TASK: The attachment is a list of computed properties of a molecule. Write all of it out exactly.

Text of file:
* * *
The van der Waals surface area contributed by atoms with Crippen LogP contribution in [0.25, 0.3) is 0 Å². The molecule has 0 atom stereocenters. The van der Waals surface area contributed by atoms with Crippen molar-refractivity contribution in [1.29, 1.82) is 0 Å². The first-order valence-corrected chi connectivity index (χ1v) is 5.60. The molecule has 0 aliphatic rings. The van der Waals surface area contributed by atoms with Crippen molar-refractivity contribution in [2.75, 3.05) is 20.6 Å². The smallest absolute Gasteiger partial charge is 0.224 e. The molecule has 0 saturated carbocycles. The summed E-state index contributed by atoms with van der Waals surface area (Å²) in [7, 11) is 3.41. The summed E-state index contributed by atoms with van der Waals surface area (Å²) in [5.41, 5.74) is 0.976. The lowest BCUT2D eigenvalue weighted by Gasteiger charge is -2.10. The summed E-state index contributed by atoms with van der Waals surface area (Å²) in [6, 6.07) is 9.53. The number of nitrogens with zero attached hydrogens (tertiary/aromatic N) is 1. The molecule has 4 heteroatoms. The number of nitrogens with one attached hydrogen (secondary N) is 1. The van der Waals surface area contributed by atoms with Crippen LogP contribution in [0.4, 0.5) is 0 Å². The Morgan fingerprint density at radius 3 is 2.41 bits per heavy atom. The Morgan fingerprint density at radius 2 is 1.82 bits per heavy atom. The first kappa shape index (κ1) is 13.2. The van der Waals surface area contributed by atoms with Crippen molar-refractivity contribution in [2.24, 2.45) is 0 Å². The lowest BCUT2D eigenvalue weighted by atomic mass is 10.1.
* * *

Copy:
The van der Waals surface area contributed by atoms with Crippen LogP contribution in [0.25, 0.3) is 0 Å². The molecule has 0 atom stereocenters. The van der Waals surface area contributed by atoms with Crippen molar-refractivity contribution in [1.29, 1.82) is 0 Å². The first-order valence-corrected chi connectivity index (χ1v) is 5.60. The molecule has 0 aliphatic rings. The van der Waals surface area contributed by atoms with Crippen molar-refractivity contribution in [2.75, 3.05) is 20.6 Å². The smallest absolute Gasteiger partial charge is 0.224 e. The molecule has 0 saturated carbocycles. The summed E-state index contributed by atoms with van der Waals surface area (Å²) in [7, 11) is 3.41. The summed E-state index contributed by atoms with van der Waals surface area (Å²) in [5.41, 5.74) is 0.976. The lowest BCUT2D eigenvalue weighted by Gasteiger charge is -2.10. The summed E-state index contributed by atoms with van der Waals surface area (Å²) in [6, 6.07) is 9.53. The number of nitrogens with zero attached hydrogens (tertiary/aromatic N) is 1. The molecule has 4 heteroatoms. The number of nitrogens with one attached hydrogen (secondary N) is 1. The van der Waals surface area contributed by atoms with Crippen LogP contribution in [0.4, 0.5) is 0 Å². The Morgan fingerprint density at radius 3 is 2.41 bits per heavy atom. The Morgan fingerprint density at radius 2 is 1.82 bits per heavy atom. The first kappa shape index (κ1) is 13.2. The van der Waals surface area contributed by atoms with Crippen molar-refractivity contribution in [2.24, 2.45) is 0 Å². The lowest BCUT2D eigenvalue weighted by atomic mass is 10.1.